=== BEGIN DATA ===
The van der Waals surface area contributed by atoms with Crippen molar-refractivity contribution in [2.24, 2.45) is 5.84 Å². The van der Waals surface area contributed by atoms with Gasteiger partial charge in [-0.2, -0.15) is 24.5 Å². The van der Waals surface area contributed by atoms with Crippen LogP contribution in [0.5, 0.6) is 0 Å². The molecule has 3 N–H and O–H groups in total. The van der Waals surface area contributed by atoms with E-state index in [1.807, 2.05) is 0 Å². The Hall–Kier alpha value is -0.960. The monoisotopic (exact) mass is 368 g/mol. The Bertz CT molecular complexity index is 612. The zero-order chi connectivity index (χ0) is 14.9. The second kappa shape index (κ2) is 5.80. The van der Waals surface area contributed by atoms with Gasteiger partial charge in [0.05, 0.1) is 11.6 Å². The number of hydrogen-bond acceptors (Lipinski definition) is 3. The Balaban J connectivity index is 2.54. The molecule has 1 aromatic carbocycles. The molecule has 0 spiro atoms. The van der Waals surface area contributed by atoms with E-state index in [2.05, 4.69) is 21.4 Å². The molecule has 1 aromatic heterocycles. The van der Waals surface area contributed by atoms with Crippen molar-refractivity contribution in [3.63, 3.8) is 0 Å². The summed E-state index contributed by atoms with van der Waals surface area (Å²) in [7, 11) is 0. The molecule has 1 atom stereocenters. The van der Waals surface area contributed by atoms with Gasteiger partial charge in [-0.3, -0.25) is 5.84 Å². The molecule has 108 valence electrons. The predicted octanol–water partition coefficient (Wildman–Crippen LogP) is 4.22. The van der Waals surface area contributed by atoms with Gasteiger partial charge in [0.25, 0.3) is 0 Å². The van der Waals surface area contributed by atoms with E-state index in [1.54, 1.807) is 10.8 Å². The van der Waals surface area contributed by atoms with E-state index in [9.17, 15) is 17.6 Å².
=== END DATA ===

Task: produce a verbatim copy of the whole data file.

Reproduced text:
The van der Waals surface area contributed by atoms with Crippen molar-refractivity contribution in [2.24, 2.45) is 5.84 Å². The van der Waals surface area contributed by atoms with Gasteiger partial charge in [-0.2, -0.15) is 24.5 Å². The van der Waals surface area contributed by atoms with Crippen LogP contribution in [0.5, 0.6) is 0 Å². The molecule has 3 N–H and O–H groups in total. The van der Waals surface area contributed by atoms with E-state index in [1.807, 2.05) is 0 Å². The Hall–Kier alpha value is -0.960. The monoisotopic (exact) mass is 368 g/mol. The Bertz CT molecular complexity index is 612. The zero-order chi connectivity index (χ0) is 14.9. The second kappa shape index (κ2) is 5.80. The van der Waals surface area contributed by atoms with Gasteiger partial charge in [0.05, 0.1) is 11.6 Å². The number of hydrogen-bond acceptors (Lipinski definition) is 3. The Balaban J connectivity index is 2.54. The molecule has 1 aromatic carbocycles. The molecule has 0 spiro atoms. The van der Waals surface area contributed by atoms with E-state index in [2.05, 4.69) is 21.4 Å². The molecule has 1 aromatic heterocycles. The van der Waals surface area contributed by atoms with Crippen molar-refractivity contribution in [3.63, 3.8) is 0 Å². The summed E-state index contributed by atoms with van der Waals surface area (Å²) in [7, 11) is 0. The molecule has 1 atom stereocenters. The van der Waals surface area contributed by atoms with Gasteiger partial charge in [-0.3, -0.25) is 5.84 Å². The molecule has 108 valence electrons. The predicted octanol–water partition coefficient (Wildman–Crippen LogP) is 4.22. The van der Waals surface area contributed by atoms with Gasteiger partial charge in [0.25, 0.3) is 0 Å². The van der Waals surface area contributed by atoms with E-state index in [1.54, 1.807) is 10.8 Å². The van der Waals surface area contributed by atoms with E-state index in [9.17, 15) is 17.6 Å².